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Exercise electrocardiographic responses and serum cystatin C levels among metabolic syndrome patients without overt diabetes mellitus

Authors Tanindi A, Olgun, Tuncel AF, CELIK B, Pasaoglu H, Boyaci B

Published 6 February 2011 Volume 2011:7 Pages 59—65

DOI https://doi.org/10.2147/VHRM.S16638

Review by Single-blind

Peer reviewer comments 2


Asli Tanindi1 Hilal Olgun1 Ayse Tuncel2 Bulent Celik3 Hatice Pasaoglu2 Bulent Boyaci1
1Department of Cardiology, 2Department of Medical Biochemistry, Faculty of Medicine, 3Department of Statistics, Faculty of Health Sciences, Gazi University, Ankara, Turkey

Objectives: An impaired heart rate response during exercise (chronotropic incompetence) and an impaired heart rate recovery (HRR) after exercise are predictors of cardiovascular risk and mortality. Cystatin C is a novel marker for cardiovascular disease. We aimed to investigate exercise electrocardiographic responses in patients with metabolic syndrome who were without overt diabetes mellitus, in addition to the association of serum cystatin C levels with the exercise electrocardiographic test results.
Method: Forty-three consecutive patients admitted to a cardiology outpatient clinic without angina pectoris were recruited if they met criteria for metabolic syndrome but did not have overt diabetes mellitus. Serum cystatin C levels were measured, and all participants underwent exercise electrocardiographic testing. Patients who were found to have ischemia had a coronary angiography procedure.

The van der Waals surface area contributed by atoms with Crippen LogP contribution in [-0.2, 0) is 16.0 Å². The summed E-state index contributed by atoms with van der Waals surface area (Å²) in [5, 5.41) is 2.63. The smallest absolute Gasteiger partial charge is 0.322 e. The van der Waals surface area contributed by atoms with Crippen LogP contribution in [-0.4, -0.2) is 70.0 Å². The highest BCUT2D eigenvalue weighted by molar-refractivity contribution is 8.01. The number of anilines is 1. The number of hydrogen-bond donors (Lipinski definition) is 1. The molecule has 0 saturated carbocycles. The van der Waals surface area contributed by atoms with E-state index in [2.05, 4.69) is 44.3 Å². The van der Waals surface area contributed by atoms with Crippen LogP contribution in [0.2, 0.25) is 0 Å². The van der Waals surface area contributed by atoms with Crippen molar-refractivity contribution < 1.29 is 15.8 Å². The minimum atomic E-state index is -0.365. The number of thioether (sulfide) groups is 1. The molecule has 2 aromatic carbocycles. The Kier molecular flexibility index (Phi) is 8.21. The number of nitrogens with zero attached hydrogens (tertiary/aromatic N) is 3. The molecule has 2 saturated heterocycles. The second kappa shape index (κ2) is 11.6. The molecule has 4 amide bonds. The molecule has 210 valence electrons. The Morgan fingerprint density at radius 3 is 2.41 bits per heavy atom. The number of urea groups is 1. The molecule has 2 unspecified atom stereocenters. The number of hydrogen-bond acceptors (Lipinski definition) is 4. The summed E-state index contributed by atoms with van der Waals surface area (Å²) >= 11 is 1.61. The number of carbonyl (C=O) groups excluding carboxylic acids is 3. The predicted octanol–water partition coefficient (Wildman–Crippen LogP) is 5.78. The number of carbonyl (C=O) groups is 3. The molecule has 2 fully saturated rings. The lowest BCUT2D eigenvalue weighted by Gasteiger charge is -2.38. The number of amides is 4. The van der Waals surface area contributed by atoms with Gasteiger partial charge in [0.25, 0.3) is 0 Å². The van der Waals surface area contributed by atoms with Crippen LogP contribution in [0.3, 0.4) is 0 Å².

Results: The mean cystatin C level of patients was higher in metabolic syndrome group than healthy controls (610.1 ± 334.02 vs 337.3 ± 111.01 µg/L; P < 0.001). The percentage of patients with ischemia confirmed by coronary angiography was 13.9% in the metabolic syndrome group. Cystatin C levels in the ischemic patients of the metabolic syndrome group were higher than that in nonischemic patients (957.00 ± 375.6 vs 553.8 ± 295.3 µg /L; P = 0.005). Chronotropic incompetence was observed in 30.2% of the patients with metabolic syndrome compared with 16.7% in the control group (P = 0.186). Chronotropic response indices were 0.8 ± 0.18 versus 0.9 ± 0.10 for the two groups, respectively (P = 0.259). HRR was significantly lower in the metabolic syndrome patients compared with the controls (20.1 ± 8.01 vs 25.2 ± 4.5 per min; P , 0.001), and the ST-segment adjustment relative to heart rate(ST/HR index ratio) was 1.4 ± 1.34 versus 0.4 ± 0.31 µV/beat (P < 0.001), respectively. Cystatin C was negatively correlated with the chronotropic response index (CRI) and HRR and was positively correlated with ST/HR index in the entire study population (R = -0.658, -0.346, 0.388, respectively; P < 0.05).
Conclusions: A substantial proportion of metabolic syndrome patients without overt diabetes mellitus had silent coronary ischemia in addition to impairment of objective exercise electrocardiographic parameters. In the metabolic syndrome patients without overt diabetes mellitus, cystatin C levels were found to be elevated and the elevation was more pronounced in the subgroup with silent ischemia. Cystatin C was also correlated with HRR and CRI.

Keywords: exercise electrocardiography, metabolic syndrome, silent ischemia, cystatin C

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